An Illinois judge dismissed a United Airlines lawsuit against a website that helps passengers find so-called hidden-city fares to exploit a loophole in the airfare system.
The suit against Skiplagged.com and its owner, 22-year-old programmer Aktarer Zaman, sparked debate about whether hidden-cities fare bookings are unethical or just savvy shopping.
Skiplagged helped users find flights with brief stopovers in a city that is their true destination. They simply abandon the rest of their flight. Such flights with stopovers are sometimes cheaper than direct flights to the same place.
The practice is forbidden by many airlines, including Chicago-based United Airlines.
In a ruling last week, Judge John Robert Blakely said the U.S. District Court for the Northern District of Illinois did not have jurisdiction to proceed with the case, filed Nov. 17, because Zaman, of New York City, doesn’t have strong enough personal ties to Illinois.
In Thursday’s ruling, he said that the dismissal doesn’t preclude United from refiling and litigating the claims “in a proper forum.”
In a statement, United noted that the judge’s decision “was a ruling on procedural grounds and not on the merits of the case.”
“We remain troubled that Mr. Zaman continues to openly encourage customers to violate our contract of carriage by purchasing hidden-city tickets, putting the validity of their ticket and MileagePlus status at risk,” the airline said.
A spokeswoman said the airline had no comment on whether it would refile the lawsuit against Skiplagged.
Hidden-cities tickets offer a less expensive flight for 26 percent of domestic routes searched by consumers, according to a report released Monday by flight-data company Hopper. It said the average hidden-city ticket saves $33, or about 21 percent, over buying the same direct flight, although some routes are discounted almost $200, or nearly 60 percent.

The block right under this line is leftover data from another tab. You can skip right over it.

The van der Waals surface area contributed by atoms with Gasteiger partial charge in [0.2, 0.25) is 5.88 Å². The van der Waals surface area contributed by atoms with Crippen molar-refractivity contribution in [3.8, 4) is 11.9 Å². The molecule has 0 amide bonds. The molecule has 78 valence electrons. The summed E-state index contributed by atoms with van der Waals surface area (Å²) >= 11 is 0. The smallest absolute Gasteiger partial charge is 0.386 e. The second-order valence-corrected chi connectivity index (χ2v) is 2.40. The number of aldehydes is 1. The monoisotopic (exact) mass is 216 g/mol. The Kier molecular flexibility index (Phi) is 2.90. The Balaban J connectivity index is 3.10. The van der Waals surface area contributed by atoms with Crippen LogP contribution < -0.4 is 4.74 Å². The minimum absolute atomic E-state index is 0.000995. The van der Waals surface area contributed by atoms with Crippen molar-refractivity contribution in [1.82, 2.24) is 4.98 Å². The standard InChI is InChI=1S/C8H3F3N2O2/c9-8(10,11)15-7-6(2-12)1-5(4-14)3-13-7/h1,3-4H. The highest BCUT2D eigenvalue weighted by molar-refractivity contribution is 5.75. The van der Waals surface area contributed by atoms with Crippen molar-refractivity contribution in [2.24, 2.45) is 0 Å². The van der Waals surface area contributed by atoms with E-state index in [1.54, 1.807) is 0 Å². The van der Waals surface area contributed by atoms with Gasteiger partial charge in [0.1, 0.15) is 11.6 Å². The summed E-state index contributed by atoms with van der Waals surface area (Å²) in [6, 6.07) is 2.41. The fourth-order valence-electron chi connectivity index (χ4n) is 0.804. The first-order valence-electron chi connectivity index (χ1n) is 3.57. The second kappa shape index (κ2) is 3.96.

Consumers are most likely to find a hidden-city discount when flying to a major hub, Hopper found. And while almost all airlines use hidden-city pricing, 96 percent of domestic hidden-city discounts are offered by the network carriers, United, American Airlines and Delta Air Lines, as well as Alaska Airlines.
United filed the suit in conjunction with Orbitz Worldwide, also based in Chicago. Orbitz had said the practice put its contracts with airlines at risk.
Orbitz, however, settled the lawsuit this year after Skipplagged agreed not to redirect its traffic to Orbitz.com and other Orbitz websites. And Skiplagged agreed not to use Orbitz brands, logos, trademarks, images or other copyrighted materials on its site or mobile apps, according to a statement by Orbitz. Neither company admitted wrongdoing.
Zaman raised almost $80,000 for his lawsuit defense, using crowdfunding site gofundme.com.